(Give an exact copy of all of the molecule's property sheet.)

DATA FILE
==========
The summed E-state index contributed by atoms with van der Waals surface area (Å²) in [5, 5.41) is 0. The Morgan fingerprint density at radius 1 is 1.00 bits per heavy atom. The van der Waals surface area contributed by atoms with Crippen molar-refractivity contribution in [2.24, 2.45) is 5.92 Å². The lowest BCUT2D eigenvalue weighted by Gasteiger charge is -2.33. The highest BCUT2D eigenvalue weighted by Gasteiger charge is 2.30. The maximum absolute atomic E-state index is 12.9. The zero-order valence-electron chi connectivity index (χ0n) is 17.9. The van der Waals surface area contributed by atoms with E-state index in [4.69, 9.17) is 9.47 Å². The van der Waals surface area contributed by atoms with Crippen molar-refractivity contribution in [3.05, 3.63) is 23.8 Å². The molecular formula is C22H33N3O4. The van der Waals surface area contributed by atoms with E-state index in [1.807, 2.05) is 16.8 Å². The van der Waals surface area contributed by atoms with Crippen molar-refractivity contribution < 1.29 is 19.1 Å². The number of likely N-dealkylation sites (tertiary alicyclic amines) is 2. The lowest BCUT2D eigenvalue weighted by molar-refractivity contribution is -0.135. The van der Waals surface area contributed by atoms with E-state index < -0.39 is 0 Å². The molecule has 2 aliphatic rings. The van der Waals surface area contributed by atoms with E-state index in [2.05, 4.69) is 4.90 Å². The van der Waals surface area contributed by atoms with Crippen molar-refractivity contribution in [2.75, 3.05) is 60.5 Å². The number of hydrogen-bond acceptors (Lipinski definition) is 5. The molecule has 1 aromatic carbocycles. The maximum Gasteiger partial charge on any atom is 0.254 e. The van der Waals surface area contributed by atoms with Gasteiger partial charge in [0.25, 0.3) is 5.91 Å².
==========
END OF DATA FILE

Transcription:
The summed E-state index contributed by atoms with van der Waals surface area (Å²) in [5, 5.41) is 0. The Morgan fingerprint density at radius 1 is 1.00 bits per heavy atom. The van der Waals surface area contributed by atoms with Crippen molar-refractivity contribution in [2.24, 2.45) is 5.92 Å². The lowest BCUT2D eigenvalue weighted by Gasteiger charge is -2.33. The highest BCUT2D eigenvalue weighted by Gasteiger charge is 2.30. The maximum absolute atomic E-state index is 12.9. The zero-order valence-electron chi connectivity index (χ0n) is 17.9. The van der Waals surface area contributed by atoms with E-state index in [4.69, 9.17) is 9.47 Å². The van der Waals surface area contributed by atoms with Crippen molar-refractivity contribution in [3.05, 3.63) is 23.8 Å². The molecular formula is C22H33N3O4. The van der Waals surface area contributed by atoms with E-state index in [1.807, 2.05) is 16.8 Å². The van der Waals surface area contributed by atoms with Crippen molar-refractivity contribution < 1.29 is 19.1 Å². The number of likely N-dealkylation sites (tertiary alicyclic amines) is 2. The lowest BCUT2D eigenvalue weighted by molar-refractivity contribution is -0.135. The van der Waals surface area contributed by atoms with E-state index < -0.39 is 0 Å². The molecule has 2 aliphatic rings. The van der Waals surface area contributed by atoms with E-state index in [2.05, 4.69) is 4.90 Å². The van der Waals surface area contributed by atoms with Crippen molar-refractivity contribution in [2.75, 3.05) is 60.5 Å². The number of hydrogen-bond acceptors (Lipinski definition) is 5. The molecule has 1 aromatic carbocycles. The maximum Gasteiger partial charge on any atom is 0.254 e. The van der Waals surface area contributed by atoms with Gasteiger partial charge in [0.25, 0.3) is 5.91 Å².